Mr. DIETRICH. No; I don't, because there is no way that you can--we don't have a mirror in front--we can't see to our rear by looking in a mirror in the front like a conventional automobile. Our only means of vision would be our side mirrors, and I don't remember any police car backing back that was blocking the rear of the big truck.
Mr. HUBERT. Blocking the front?
Mr. DIETRICH. The front; I meant, because he backed in. May I smoke?
Mr. HUBERT. Surely; were you or Mr. Goin and Mr. Hall or Mr. Fleming wearing any kind of overcoat on that day?
Mr. DIETRICH. No; I don't think so. It was a rather cool day and windy. An overcoat would have felt good.
Mr. HUBERT. Did you see any TV mobile unit vans parked on the same side of the street as you were, but closer to--
Mr. DIETRICH. They were right across the street; yes.
Mr. HUBERT. Did you see any parked on the same side of the street as you, but back of you toward Harwood?
Mr. DIETRICH. Well, I couldn't swear to it. Could have been. Might have been. I don't remember.
Mr. HUBERT. Did you notice whether there were any people moving in and out of the Commerce Street exit where the large truck was parked during the time that you were there?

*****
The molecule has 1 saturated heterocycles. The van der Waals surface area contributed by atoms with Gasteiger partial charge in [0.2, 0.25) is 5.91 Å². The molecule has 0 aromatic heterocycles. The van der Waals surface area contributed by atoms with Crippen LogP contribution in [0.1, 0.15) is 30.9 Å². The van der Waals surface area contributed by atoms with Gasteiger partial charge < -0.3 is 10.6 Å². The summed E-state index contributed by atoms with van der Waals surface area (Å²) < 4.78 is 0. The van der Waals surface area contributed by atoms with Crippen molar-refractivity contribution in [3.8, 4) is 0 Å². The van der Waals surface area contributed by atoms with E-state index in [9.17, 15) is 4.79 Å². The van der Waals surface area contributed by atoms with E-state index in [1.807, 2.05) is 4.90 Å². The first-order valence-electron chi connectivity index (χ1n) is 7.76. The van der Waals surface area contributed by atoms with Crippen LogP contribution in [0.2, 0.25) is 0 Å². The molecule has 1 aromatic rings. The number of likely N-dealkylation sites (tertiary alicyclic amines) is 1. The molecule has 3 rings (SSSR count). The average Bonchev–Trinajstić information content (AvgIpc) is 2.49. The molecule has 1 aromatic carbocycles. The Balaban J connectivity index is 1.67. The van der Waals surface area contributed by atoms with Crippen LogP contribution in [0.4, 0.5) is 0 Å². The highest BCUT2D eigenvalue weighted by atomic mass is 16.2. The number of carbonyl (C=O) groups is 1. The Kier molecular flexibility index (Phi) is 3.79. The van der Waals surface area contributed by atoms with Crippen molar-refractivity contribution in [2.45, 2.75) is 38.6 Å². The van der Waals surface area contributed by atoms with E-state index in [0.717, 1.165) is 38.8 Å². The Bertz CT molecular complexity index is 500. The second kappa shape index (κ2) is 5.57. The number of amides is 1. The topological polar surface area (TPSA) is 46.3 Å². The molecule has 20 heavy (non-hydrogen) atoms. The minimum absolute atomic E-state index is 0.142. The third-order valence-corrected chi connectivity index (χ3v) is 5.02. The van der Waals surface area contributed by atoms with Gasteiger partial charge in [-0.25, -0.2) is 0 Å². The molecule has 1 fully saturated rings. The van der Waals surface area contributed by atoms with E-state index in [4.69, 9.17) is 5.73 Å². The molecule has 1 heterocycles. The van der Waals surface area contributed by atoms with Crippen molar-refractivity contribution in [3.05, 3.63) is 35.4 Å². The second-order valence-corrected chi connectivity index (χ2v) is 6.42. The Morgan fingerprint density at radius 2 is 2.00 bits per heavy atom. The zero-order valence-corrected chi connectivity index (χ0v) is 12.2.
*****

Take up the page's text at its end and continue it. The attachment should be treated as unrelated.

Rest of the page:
Mr. DIETRICH. I think I noticed a few policemen moving in and out; yes.
Mr. HUBERT. Did you see any people in civilian clothes moving in and other than Mr. Fleming?
Mr. DIETRICH. No; I didn't.
Mr. HUBERT. Were there police about the big truck?
Mr. DIETRICH. I didn't see too many policemen near the big truck; no, sir.
Mr. HUBERT. Did you see any policemen on either side of the truck?
Mr. DIETRICH. No, sir.
Mr. HUBERT. As I understand from what you said, you had no opportunity look down the Commerce Street ramp at all, did you?
Mr. DIETRICH. Well, about the only thing I was able to observe was when left the truck a few minutes to walk a few feet to the rear of it.
Mr. HUBERT. But Since you were 5 feet beyond the Commerce Street you only walked at the most 10 feet from it? You never did get at an angle you could look down?
Mr. DIETRICH. No; I never did. I was rather reluctant to do that, because didn't want to be questioned by the police since I wasn't in uniform.


Mr. HUBERT. Mr. Dietrich, I don't think that we have had any conversation or there has been any questions or answers between you and me other than what has been recorded this evening, is that correct?
Mr. DIETRICH. No, sir.
Mr. HUBERT. I mean, that is correct? You agree with it?
Mr. DIETRICH. That is correct; yes, sir.
Mr. HUBERT. Thank you very much.
Mr. DIETRICH. I am sorry my memory was rather hazy.
Mr. HUBERT. That is all right. You did your best.